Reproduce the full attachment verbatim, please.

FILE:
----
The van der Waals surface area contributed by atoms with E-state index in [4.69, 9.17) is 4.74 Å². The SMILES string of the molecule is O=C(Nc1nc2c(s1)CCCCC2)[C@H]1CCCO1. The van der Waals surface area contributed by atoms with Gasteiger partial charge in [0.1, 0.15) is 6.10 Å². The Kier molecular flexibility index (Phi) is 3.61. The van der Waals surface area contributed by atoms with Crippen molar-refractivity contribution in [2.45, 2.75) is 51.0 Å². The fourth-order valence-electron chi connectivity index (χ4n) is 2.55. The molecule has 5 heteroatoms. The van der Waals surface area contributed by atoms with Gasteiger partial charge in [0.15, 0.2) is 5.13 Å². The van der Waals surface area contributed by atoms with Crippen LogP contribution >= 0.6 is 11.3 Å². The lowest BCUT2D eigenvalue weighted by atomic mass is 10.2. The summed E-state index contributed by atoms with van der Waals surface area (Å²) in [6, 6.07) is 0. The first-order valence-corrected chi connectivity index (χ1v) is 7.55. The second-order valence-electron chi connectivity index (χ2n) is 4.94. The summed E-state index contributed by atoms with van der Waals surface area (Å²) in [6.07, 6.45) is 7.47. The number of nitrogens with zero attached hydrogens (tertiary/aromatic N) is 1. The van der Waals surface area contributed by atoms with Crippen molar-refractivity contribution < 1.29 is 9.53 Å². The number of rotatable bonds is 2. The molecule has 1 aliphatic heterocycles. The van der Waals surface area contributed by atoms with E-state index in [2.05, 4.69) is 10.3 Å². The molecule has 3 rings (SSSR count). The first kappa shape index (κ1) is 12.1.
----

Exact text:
The van der Waals surface area contributed by atoms with E-state index in [4.69, 9.17) is 4.74 Å². The SMILES string of the molecule is O=C(Nc1nc2c(s1)CCCCC2)[C@H]1CCCO1. The van der Waals surface area contributed by atoms with Gasteiger partial charge in [0.1, 0.15) is 6.10 Å². The Kier molecular flexibility index (Phi) is 3.61. The van der Waals surface area contributed by atoms with Crippen molar-refractivity contribution in [2.45, 2.75) is 51.0 Å². The fourth-order valence-electron chi connectivity index (χ4n) is 2.55. The molecule has 5 heteroatoms. The van der Waals surface area contributed by atoms with Gasteiger partial charge in [0.15, 0.2) is 5.13 Å². The van der Waals surface area contributed by atoms with Crippen LogP contribution >= 0.6 is 11.3 Å². The lowest BCUT2D eigenvalue weighted by atomic mass is 10.2. The summed E-state index contributed by atoms with van der Waals surface area (Å²) in [6, 6.07) is 0. The first-order valence-corrected chi connectivity index (χ1v) is 7.55. The second-order valence-electron chi connectivity index (χ2n) is 4.94. The summed E-state index contributed by atoms with van der Waals surface area (Å²) in [6.07, 6.45) is 7.47. The number of nitrogens with zero attached hydrogens (tertiary/aromatic N) is 1. The van der Waals surface area contributed by atoms with Crippen molar-refractivity contribution < 1.29 is 9.53 Å². The number of rotatable bonds is 2. The molecule has 1 aliphatic heterocycles. The van der Waals surface area contributed by atoms with E-state index in [2.05, 4.69) is 10.3 Å². The molecule has 3 rings (SSSR count). The first kappa shape index (κ1) is 12.1.